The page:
The title of this post may have made you cringe at the thought of being seen reading it while at work. If that’s true, that’s telling in and of itself. This rarely talked about (if so, almost never in a public setting) subject is typically the 300 lb. gorilla in most organizations. People just habitually work around it and keep on with business as usual. I thought I would take on a topic that can be a bit taboo. Hopefully folks from each camp will read this and begin to take steps to bridge these long running gaps.

If you haven’t read any of my other blog posts (shame on you) you know that I live and breathe leadership, organizational culture and employee engagement. Until the chasms between HR and the C-Suite are closed, any attempt to improve these behavioral competencies will be marginal…and that’s if you’re lucky.

Typically something is attempted and when it doesn’t work as well as hoped one party is left pointing the proverbial blame finger at the other one (whether done publicly or not). There are plenty of excuses and reasons as to why one particular party is culpable for whatever shortcomings occurred to justify the usual blame game. Sound like an eerily familiar reality show you would rather not remember?

Let’s all inject a bit of leadership into how we choose to manage this. The profitability and ability to have a healthy culture is on the line. Employees aren’t stupid and this kind of tension and “us vs. them” undercurrent is painfully obvious. It affects how managers respond to both parties and in turn impacts how they manage. We have to lead from the front.

Here are some suggestions to close the divide:

  1. Admit that the problem exists. – Let the past be the past and simply admit that each of you have been guilty of casting blame on the other. It’s not a secret, it’s just not talked about. Get it in the open. Don’t try to fix it or fall into old arguments. Just admit it’s a problem that needs attention.
  2. Find common ground on issues. – There is plenty of overlap between what the C-Suite wants and what HR hopes to accomplish. The desired end results are what’s important. If you’re not breaking laws or ethics, don’t get so hung up on how it’s done. Try aligning suggestions with the organizational values. If you don’t have them written down somewhere, then that’s where you need to start.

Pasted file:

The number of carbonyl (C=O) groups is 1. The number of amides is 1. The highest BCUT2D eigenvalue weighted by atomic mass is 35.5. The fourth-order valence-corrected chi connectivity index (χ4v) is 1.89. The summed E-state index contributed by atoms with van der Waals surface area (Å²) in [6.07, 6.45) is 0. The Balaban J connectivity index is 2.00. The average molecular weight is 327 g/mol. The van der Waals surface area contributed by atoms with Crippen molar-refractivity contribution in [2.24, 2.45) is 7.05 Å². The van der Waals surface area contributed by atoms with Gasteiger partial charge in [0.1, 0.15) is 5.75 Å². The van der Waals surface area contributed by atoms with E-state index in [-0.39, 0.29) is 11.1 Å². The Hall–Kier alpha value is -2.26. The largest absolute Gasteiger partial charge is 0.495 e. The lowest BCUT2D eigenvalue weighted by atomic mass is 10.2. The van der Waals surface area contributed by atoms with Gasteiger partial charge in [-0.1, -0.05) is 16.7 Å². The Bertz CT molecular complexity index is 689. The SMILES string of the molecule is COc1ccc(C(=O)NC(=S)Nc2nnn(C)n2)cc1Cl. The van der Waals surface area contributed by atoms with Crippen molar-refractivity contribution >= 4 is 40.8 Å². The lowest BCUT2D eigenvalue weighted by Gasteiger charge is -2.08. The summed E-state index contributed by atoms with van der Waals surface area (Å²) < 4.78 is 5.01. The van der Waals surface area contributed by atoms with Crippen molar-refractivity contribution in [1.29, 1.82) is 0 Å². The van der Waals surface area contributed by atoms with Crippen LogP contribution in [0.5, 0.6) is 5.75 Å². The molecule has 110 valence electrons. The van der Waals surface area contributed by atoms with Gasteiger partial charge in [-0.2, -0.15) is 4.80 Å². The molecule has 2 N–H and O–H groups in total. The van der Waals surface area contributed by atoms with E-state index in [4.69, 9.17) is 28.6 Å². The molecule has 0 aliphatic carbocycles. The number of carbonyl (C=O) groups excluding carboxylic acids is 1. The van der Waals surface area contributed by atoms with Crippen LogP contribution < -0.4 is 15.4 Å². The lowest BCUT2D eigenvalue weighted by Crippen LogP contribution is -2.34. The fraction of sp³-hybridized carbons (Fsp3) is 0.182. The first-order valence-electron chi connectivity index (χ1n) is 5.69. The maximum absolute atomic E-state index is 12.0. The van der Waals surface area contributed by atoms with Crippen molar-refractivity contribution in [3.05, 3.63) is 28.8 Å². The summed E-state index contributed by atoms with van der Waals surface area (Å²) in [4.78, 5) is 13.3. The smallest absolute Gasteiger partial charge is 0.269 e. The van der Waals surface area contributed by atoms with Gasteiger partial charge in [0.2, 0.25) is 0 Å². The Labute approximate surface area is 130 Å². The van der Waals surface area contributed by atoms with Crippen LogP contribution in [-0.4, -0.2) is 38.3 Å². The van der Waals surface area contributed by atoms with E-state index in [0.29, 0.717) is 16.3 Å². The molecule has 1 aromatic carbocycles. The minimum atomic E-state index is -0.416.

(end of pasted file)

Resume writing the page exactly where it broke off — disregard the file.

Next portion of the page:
3. Understand the roles of each party. – HR is not only a payroll department. HR represents the ENTIRE organization and its development; not just supporting middle management for hiring/firing. The C-Suite is responsible for strategy and can benefit from including HR on the board. Understanding development options when discussing strategy is powerful. The C-Suite must make some tough choices to move the organization forward. HR understanding this and finding ways to support that is important. The theme of the day is communication.
  4. Make your efforts public. – If there is a rift between HR and the C-Suite, it is no real secret in your organization. Take this opportunity to begin to nurture a culture of collaboration and reconciliation. People WILL follow that lead. No one wants a tense and awkward workplace. This type of culture will reduce absenteeism, health risks and increase productivity.
  5. Include management in the process. – This divide has most likely affected them most. They probably felt like a slave to two masters and felt conflicted many times. Acknowledging you understand how difficult that must have been and congratulating them on working under such tough conditions will help open things for discussion. Ask them for their ideas and suggestions on how the relationship between HR and the C-Suite can make their jobs easier. Again, you are nurturing a culture of openness and collaboration. A great start!

It’s not rocket science, but it is so important to pay attention to this common rivalry. These 5 things aren’t the only thing you should do, but it’s a beginning to open the path for healthy communication and you’ll begin to discover the specific details that work best for your organization. If you need to hire a third party to come in and help facilitate the process, then do so. The return will be plenty worth that investment. So, put away the giant foam fingers and start a healthy dialogue!